A Cadence is a 2-Chord formula that marks the end of every Phrase of Classical Music or a Turnaround in Jazz/Pop/Rock/Blues, which is often a point where the music seems to pause, hesitate or stop.   The interruption in the music's flow may result from the shape of the melodic line or more commonly, from a particular sequence of chords associated with the melody.

Some writers describe a cadence as a point when the underlying tension in a moving line of music relaxes but this is quite simplistic as sometimes a cadence can derive its 'effect' from relaxation postponed.

The 3 most common types of Cadences are Perfect, Plagal and Imperfect.   The lowest note in the Cadence chords must be the Root of each chord while the chord notes on top can be an inversion or voicing.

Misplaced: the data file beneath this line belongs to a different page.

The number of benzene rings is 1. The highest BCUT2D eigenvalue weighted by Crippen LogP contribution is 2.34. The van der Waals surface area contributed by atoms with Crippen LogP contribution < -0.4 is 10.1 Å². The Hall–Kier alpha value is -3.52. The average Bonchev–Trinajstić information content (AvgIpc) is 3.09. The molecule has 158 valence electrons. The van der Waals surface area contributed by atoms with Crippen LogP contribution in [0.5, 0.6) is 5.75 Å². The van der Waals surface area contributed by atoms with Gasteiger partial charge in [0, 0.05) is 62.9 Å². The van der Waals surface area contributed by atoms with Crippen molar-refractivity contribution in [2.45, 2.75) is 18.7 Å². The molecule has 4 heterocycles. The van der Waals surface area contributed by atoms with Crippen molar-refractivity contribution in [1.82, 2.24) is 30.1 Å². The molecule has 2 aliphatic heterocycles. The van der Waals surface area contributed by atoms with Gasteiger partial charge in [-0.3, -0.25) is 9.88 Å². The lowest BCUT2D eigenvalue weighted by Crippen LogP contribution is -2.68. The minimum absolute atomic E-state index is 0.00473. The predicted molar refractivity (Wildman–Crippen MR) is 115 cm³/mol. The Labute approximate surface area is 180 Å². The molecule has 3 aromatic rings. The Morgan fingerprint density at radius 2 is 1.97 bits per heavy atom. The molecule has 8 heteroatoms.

The Perfect Cadence is the most common with the Chord movement always from the V chord to the I chord.

The Plagal Cadence is the next common with the Chord movement always from the IV chord to the I chord.

The Imperfect Cadence has various Chord movements landing on the V chord from the II, III, IV or VI chord.   The IV - V progression is the most common.


  V - I
  IV - I
  IV - V,   II - V,   III - V,   VI - V